Arsenalna (Kyiv Metro)

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KyivMetroLogo.png Kyiv Metro station
Arsenalna metro station Kiev 2010 01.jpg
The Station Hall
LocationPecherskyi District
Coordinates50°26′40″N 30°32′44″E / 50.44444°N 30.54556°E / 50.44444; 30.54556Coordinates: 50°26′40″N 30°32′44″E / 50.44444°N 30.54556°E / 50.44444; 30.54556
Owned byKyiv Metro
Line(s)Sviatoshynsko-Brovarska Line Sviatoshynsko-Brovarska Line
Structure typeunderground
Depth105.5 m (346 ft)
Platform levels1
Other information
Station code121
Opened6 November 1960[1]
Preceding station   Kyiv Metro   Following station
Sviatoshynsko-Brovarska Line
toward Lisova

Arsenalna (Ukrainian: Арсена́льна, romanizedArsenál’na, IPA: [ɐrseˈnɑlʲnɐ], (About this soundlisten)) is a station on Kyiv Metro’s Sviatoshynsko-Brovarska Line. The station was opened along with the first stage[1] and is currently the deepest station in the world at 105.5 metres (346 ft).[2][3][4] This is attributed to Kyiv’s geography where the high bank of the Dnieper River rises above the rest of the city. Also unusual is the station’s design, which lacks a central concourse and is thus similar in layout to stations on the London Underground.


Although Arsenalna (architects G. Granatkin, S. Krushynsky, N. Shchukina) appears as a pylon trivault, the “Pylons”, along with their portals, are all purely cosmetic decorations. Pink marble walls with bronze grills (that feature metallic artwork on Soviet themes) (Soviet stars are due to be removed due to 2015 decommunization laws[5]) is all that is present in the portal. Instead the station has a small lobby which is directly connected to the escalator tunnel. The ride on the escalators itself is one of the longest totaling up to five minutes.

Surface vestibule (2007)

There are reasons for the layout of the stations, as the cosmetic pylons were planned to be real. The main one comes from the tough soils of the location and the problems with hydroisolation which forced the builders to conserve the design. Similar problems happened on the first stage in Moscow however later the stations Lubyanka and Chistye Prudy were completed. In Kyiv this never was to happen. Originally built as an interim on a long track before the line crossed the Dnieper and continued into the left bank residential districts, it was never to have a large passenger traffic to justify a complex and costly reconstruction. Nor was the station ever planned to be a transfer point (unlike the Moscow stations, which ultimately was the reason for them to be rebuilt). Thus with the Kyiv Arsenal Factory, for which the station was named, being the only human source of passengers, this station is likely to remain as it is permanently.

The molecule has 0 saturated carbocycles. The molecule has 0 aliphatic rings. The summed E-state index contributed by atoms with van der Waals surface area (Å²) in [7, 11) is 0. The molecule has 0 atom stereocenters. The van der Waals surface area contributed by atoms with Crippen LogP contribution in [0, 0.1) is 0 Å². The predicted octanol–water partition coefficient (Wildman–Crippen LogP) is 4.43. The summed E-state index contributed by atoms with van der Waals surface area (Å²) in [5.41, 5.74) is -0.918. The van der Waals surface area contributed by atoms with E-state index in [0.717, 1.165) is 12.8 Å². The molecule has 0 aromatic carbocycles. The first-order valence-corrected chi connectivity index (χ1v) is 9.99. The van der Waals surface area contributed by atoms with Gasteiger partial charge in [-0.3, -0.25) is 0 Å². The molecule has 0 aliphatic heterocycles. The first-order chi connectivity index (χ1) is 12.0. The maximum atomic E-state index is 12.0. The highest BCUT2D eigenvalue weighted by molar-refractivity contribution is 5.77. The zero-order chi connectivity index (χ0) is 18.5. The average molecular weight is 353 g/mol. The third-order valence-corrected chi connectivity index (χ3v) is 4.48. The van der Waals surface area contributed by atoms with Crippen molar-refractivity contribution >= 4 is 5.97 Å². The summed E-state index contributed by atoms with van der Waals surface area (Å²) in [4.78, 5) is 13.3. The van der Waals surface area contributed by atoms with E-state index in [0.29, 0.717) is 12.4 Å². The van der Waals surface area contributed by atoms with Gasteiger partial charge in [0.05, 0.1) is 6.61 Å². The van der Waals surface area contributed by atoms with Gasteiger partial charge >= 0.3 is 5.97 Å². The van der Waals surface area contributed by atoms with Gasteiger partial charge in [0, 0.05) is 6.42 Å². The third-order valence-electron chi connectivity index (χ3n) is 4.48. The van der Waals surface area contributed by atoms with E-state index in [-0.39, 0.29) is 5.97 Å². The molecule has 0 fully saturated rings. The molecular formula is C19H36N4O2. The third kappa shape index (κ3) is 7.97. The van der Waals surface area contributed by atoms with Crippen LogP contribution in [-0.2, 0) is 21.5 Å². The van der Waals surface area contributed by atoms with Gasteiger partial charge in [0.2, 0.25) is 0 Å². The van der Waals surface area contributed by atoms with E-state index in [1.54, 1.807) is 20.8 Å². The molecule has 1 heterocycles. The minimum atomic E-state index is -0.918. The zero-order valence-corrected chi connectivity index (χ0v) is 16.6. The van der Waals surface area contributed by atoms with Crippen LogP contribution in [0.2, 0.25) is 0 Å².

Decoratively, apart from the spoken portals, the station is monochromatic in its appearance. The plastered vault ceilings, ceramic tiled walls and the marbled “pylons” all are of white colour. A large sculptural artwork depicting revolutionary events that took place in the Arsenal factory in 1918 graced the wall of the main lobby hall until it was removed in the early 1990s.

The station's large surface vestibule is situated on the square leading onto Ivana Mazepy, Dmytro Godzenko, and Mykhailo Hrushevsky streets. Behind the station is a service bay that is used for nighttime stands and minor repairs to the railcar park.


  1. ^ a b Kyiv Metro Subway celebrates 58th anniversary on Nov 6, UNIAN (6 November 2018)
  2. ^ Baker, Sinéad. "Take a look inside Kiev's astonishing Soviet-era metro system, home to the deepest subway station in the world". Business Insider.
  3. ^ "The Deepest Metro Stations in The World".
  4. ^ "Deepest Metro Stations in the World". WorldAtlas.
  5. ^ (in Ukrainian) From the dismantled in the Kyiv subway communist symbols will be created a museum, Zerkalo Nedeli (8 May 2016)

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